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Statically sized vectors in Haskell are shown in Oleg Kiselyov's Number-parameterized types and can also be found in the Data.Param.FSVec type from the parameterized-data module on Hackage:

data Nat s => FSVec s a

FSVec is not an instance of the Monad type class.

The monad instance for lists, can be used to remove or duplicate elements:

Prelude> [1,2,3] >>= \i -> case i of 1 -> [1,1]; 2 -> []; _ -> [i]

Whether similar to the list version or not, is it possible to construct a monad from a fixed length vector?

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up vote 7 down vote accepted

Yes it is possible, if not natural.

The monad has to 'diagonalize' the result in order to satisfy the monad laws.

That is to say, you can look at a vector as a tabulated function from [0..n-1] -> a and then adapt the monad instance for functions.

The resulting join operation takes a square matrix in the form of a vector of vectors and returns its diagonal.


tabulate :: Pos n => (forall m. (Nat m, m :<: n) => m -> a) -> FSVec n a


instance Pos n => Monad (FSVec n) where
     return = copy (toNum undefined)
     v >>= f = tabulate (\i -> f (v ! i) ! i)

Sadly uses of this monad are somewhat limited.

I have a half-dozen variations on the theme in my streams package and Jeremy Gibbons wrote a blog post on this monad.

Equivalently, you can view a FSVec n as a representable functor with its representation being natural numbers bounded by n, then use the definitions of bindRep and pureRep in my representable-functors package to get the definition automatically.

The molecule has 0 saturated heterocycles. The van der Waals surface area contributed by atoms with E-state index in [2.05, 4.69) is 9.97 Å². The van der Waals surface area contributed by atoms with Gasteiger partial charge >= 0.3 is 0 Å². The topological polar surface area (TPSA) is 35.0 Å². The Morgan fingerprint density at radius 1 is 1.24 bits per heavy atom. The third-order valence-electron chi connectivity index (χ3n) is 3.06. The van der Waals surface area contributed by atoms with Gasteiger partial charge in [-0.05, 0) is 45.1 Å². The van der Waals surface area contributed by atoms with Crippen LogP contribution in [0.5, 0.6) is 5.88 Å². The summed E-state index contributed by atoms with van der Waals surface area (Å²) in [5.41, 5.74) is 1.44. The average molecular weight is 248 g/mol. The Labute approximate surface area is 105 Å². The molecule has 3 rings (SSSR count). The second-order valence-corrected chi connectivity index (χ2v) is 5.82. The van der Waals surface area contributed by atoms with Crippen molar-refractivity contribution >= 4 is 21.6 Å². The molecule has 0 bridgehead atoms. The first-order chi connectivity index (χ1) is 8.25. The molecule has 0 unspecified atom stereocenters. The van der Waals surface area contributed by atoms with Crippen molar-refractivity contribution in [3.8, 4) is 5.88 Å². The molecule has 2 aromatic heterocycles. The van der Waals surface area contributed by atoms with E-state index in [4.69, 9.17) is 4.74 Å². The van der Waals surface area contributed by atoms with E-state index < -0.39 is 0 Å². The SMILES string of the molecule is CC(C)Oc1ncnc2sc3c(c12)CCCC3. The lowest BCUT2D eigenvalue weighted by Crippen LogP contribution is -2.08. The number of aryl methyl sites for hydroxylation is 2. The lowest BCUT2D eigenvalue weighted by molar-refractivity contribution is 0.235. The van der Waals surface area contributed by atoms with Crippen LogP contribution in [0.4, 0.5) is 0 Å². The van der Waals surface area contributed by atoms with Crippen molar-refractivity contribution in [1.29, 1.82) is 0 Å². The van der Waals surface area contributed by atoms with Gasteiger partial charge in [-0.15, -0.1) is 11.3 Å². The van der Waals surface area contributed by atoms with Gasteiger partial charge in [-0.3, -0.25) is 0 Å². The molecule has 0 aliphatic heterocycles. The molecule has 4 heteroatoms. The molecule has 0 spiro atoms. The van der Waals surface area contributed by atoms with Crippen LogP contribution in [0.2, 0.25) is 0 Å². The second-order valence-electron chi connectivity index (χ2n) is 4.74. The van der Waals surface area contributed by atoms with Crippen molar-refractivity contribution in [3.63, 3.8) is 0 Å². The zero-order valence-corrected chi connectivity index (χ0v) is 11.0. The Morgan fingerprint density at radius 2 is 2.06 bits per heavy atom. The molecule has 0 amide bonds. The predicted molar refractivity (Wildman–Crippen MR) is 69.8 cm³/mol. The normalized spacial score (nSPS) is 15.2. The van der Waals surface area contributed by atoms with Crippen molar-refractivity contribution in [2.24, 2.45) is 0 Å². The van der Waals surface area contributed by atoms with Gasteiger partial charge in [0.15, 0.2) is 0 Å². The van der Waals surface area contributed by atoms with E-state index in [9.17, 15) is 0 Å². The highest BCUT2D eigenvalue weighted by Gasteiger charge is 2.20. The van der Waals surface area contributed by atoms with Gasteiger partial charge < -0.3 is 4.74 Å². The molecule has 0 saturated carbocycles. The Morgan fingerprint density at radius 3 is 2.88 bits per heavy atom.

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Thanks. Alternatively, I imagine taking the nth element of each vector would break a monad law. I'll look for Jeremy's article. – user2023370 Apr 27 '11 at 13:16
Correct. The second monad law would break because m >>= return would not equal m – Edward KMETT Apr 27 '11 at 14:32
The idea of a representable functor (when translated into Haskell) is that the functor f is isomorphic to a function from some type x. We usually call that type x along with the isomorphism the representation of f. representable-functors witnesses this isomorphism with two functions: tabulate :: (x -> a) -> f a and index :: f a -> (x -> a). Any example is the Functor given by data Pair a = Pair a a which is representable by Bool. In this case tabulate f = Pair (f False) (f True); and index (Pair _ f) False = f; index (Pair t _) True = t. – Edward KMETT Apr 28 '11 at 15:07
Given tabulate and index as inverses you can say an awful lot about f. Since it is isomorphic to (->) x, you can borrow the instances for (->) x. Since (->) x is a right adjoint, it preserves limits, which means it is an instance of Distributive, but (->) x is also a Functor, Applicative, Monad, etc. This is why there are so many different fooRep methods that provide default definitions for various methods from other classes for any Representable. – Edward KMETT Apr 28 '11 at 15:10
tabulate and index together are more powerful (when available) than return and (>>=). As you can see from Gibbons' article the definition of the monad for fixed length or always-infinite vectors is a bit hairy, and if you look at the asymptotic performance of the two it is the same. But had Oleg chosen to use a fixed length array rather than a [a] behind the scenes, the tabulate version of (>>=) could be faster. An example of how to define something similar to this iteratively is in… – Edward KMETT Apr 28 '11 at 15:18

That seems impossible given that any monad has a join function. If the vector size is not exactly zero or one this would change the vector size. You can make it a Functor and Applicative, though.

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It is possible if somewhat strange. See my response. Jeremy Gibbons wrote a nice article on this monad at some point. – Edward KMETT Apr 27 '11 at 12:44

Sure you can do that. Just write

instance Monad (FSVec s) where
      -- your definition of return
      -- your definition of >>=
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